It is dangerous as the kids come close to being stung everyday.

Please enlighten me.

I love honey but I love my nieces and nephews more.

Nosey

If the bees are establishing themselves under the house, then they need to be dealt with. sadly, once they are within a structure there is no choice other than to destroy them. Bees are beneficial insects and should never be killed purely for profit, but sometimes needs must……

Skidbladnir 12:23 pm 14 Oct 08

Swarms at rest are easy to deal with, don’t make direct contact and they don’t much care.
The better photos in the (really slow to load) photo set are from centimeters away, and I had maybe two or three bees land on the camera as a warning.

Airborne swarms are also easy to deal with, you can walk right through them if you’re game.
Downside is that if they see you as a safe enough landing zone (or mistake you for a shrub), you’re then covered in several thousand bees, though.

crabb 12:17 pm 14 Oct 08

Topical post indeed – we had the same experience on Sunday. We’ve bought a place at Murrumbateman and were out there doing some fencing, when we became aware of a thrumming noise in the distance. At first we thought it might be distant machinery, but it gradually increased and the next thing we knew there were thousands of bees flying slowly by us. We were ready to bolt for the shed if necessary, but they remained high enough up (20 feet?)not to be a risk and were clearly not interested in us, they just meandered through on their way up the hill. I’ve never seen anything like it, and wondered whether it was a rural phenomenon but Vic’s post indicates suburbia. The sight and sound were awesome! We have heaps of Paterson’s curse in some nearby paddocks (unfortunately) but I’m sure the bees are very happy because of it!

Skidbladnir 11:10 am 14 Oct 08

And for any photography nuts, I can pull the shutter speed and other bits from the EXIF if you’re really keen.
Otherwise, my only field notes are: Close distance shots, full sunlight, amateur photographer with a digital camera, and relatively passive subject matter.

Skidbladnir 9:24 am 14 Oct 08

Nosey: the ACT Beekeepers (listed in the article under the heading “What to do if you don’t want it” with links for further information, as I am not a beekeeper) may be able to help you out on the cheap, or find a cheap pest controller if they’re in an awkward spot\threatening children.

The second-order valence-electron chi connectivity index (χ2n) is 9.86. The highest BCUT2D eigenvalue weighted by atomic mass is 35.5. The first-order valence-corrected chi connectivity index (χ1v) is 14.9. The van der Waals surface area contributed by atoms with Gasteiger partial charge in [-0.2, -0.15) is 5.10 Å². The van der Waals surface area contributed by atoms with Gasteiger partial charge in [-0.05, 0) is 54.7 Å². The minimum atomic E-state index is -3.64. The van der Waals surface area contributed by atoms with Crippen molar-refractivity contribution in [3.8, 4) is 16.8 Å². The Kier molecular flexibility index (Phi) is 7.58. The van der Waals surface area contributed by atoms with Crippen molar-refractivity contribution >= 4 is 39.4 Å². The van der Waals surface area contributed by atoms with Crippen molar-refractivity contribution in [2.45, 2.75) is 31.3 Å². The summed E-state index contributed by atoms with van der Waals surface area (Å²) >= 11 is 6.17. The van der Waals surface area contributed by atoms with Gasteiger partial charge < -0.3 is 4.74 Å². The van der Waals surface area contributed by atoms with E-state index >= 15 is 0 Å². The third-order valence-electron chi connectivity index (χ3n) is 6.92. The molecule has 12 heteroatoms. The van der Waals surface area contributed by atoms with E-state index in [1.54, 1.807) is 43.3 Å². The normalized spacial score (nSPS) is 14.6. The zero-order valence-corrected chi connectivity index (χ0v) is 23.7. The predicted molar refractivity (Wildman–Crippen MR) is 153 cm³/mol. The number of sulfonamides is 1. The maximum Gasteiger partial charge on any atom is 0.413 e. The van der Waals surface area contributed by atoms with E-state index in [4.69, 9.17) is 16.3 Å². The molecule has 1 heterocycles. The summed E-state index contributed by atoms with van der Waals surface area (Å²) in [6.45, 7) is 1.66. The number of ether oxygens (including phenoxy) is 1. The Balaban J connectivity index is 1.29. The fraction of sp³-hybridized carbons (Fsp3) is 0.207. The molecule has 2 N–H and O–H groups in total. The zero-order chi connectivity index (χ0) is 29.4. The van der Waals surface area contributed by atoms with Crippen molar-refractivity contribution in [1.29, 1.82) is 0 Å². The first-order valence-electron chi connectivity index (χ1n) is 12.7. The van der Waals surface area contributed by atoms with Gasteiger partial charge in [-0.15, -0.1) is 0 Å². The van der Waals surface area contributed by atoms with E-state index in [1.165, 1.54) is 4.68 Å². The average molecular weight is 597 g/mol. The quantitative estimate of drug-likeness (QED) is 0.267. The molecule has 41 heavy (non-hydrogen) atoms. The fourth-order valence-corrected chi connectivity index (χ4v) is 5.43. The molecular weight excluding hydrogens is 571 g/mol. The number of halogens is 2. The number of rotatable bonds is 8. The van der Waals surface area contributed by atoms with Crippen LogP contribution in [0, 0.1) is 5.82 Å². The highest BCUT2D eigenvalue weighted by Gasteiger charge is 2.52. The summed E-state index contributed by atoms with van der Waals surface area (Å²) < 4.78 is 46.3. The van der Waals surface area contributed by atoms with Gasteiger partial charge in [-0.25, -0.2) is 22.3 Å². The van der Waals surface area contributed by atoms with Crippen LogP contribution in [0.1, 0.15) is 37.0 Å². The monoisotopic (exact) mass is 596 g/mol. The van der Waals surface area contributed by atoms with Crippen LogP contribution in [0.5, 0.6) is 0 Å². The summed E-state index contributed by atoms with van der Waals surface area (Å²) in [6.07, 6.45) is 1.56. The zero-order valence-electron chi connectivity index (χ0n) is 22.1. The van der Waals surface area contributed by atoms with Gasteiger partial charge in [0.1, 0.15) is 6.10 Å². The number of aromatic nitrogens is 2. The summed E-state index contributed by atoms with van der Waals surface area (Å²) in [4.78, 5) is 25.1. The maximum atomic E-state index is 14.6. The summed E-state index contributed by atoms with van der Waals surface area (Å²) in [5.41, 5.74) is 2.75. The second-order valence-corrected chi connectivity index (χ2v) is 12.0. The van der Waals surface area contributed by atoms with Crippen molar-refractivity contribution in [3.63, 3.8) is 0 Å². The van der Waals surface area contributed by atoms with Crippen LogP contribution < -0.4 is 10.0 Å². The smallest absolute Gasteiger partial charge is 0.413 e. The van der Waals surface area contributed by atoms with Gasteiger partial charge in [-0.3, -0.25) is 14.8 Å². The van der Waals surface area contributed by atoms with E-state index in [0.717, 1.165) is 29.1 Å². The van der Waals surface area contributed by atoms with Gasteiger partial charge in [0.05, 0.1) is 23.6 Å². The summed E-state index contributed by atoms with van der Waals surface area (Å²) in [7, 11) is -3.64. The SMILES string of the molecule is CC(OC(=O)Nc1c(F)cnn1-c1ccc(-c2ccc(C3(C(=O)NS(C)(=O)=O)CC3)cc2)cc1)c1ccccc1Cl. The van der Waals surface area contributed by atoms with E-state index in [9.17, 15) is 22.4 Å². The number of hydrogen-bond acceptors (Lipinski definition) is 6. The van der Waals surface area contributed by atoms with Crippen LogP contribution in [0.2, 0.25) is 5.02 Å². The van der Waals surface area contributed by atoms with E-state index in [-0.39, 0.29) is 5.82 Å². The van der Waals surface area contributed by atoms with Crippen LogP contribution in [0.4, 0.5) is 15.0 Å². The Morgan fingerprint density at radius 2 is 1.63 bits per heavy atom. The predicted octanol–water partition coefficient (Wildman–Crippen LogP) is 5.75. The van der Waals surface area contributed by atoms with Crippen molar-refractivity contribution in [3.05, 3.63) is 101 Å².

There’s one guy (Pesty) who seems to occasionally reads the the RiotACT, but I can’t recommend one from experience.

magella 8:28 am 14 Oct 08

Read: “A World Without Bees”, by Alison Benjamin and Brian McCallum…

imarty 9:53 pm 13 Oct 08

zephyr9673 – “we could even smash the GDE and replace it with some rare and endangered plant and tree species.”
Aboretum anyone?

I love bees, leave them alone and they’ll leave you alone (unlike f#cking magpies this time of year!) and without bees the food industry would fall over. Even though they’re a feral species, this country’s agricultural industry is dependant upon them.

zephyr9673 7:51 pm 13 Oct 08

I would love to see Floriade do somthing a little more permanent, you know, the point of gardening is to make a garden, they should move it around Canberra, maybe plant some fruit trees and herbs in some of the parks, you know, leave a mark.

If the radicals of the left that should be running this town wanted, we could smash up a few roads, build some more parks, we could even smash the GDE and replace it with some rare and endangered plant and tree species.

But no. The same park get ripped apart, year after year, leaving no real improvement, but yes, if you love crowds, it is great.

Vic Bitterman 7:09 pm 13 Oct 08

What a topical post – on Saturday all of a sudden all these bees swamed through our yard – gave us quite a fright, but they were gone as soon as they arrived! Thanks skid!

Nosey 5:07 pm 13 Oct 08

Who can help me.

My sister in law has three young children who love the outdoors.

The man who owns (but does not live at) the house next door to her has two bee boxes.

Last summer and now starting again yesterday, the bees are swarming around her house and especially her front door as the bees are going under her house.

Surely there are some rules for bee keepers.

It is dangerous as the kids come close to being stung everyday.

Please enlighten me.

I love honey but I love my nieces and nephews more.

Related Articles

CBR Tweets

Sign up to our newsletter

Top
Copyright © 2017 Riot ACT Holdings Pty Ltd. All rights reserved.
www.the-riotact.com | www.b2bmagazine.com.au | www.thisiscanberra.com

Search across the site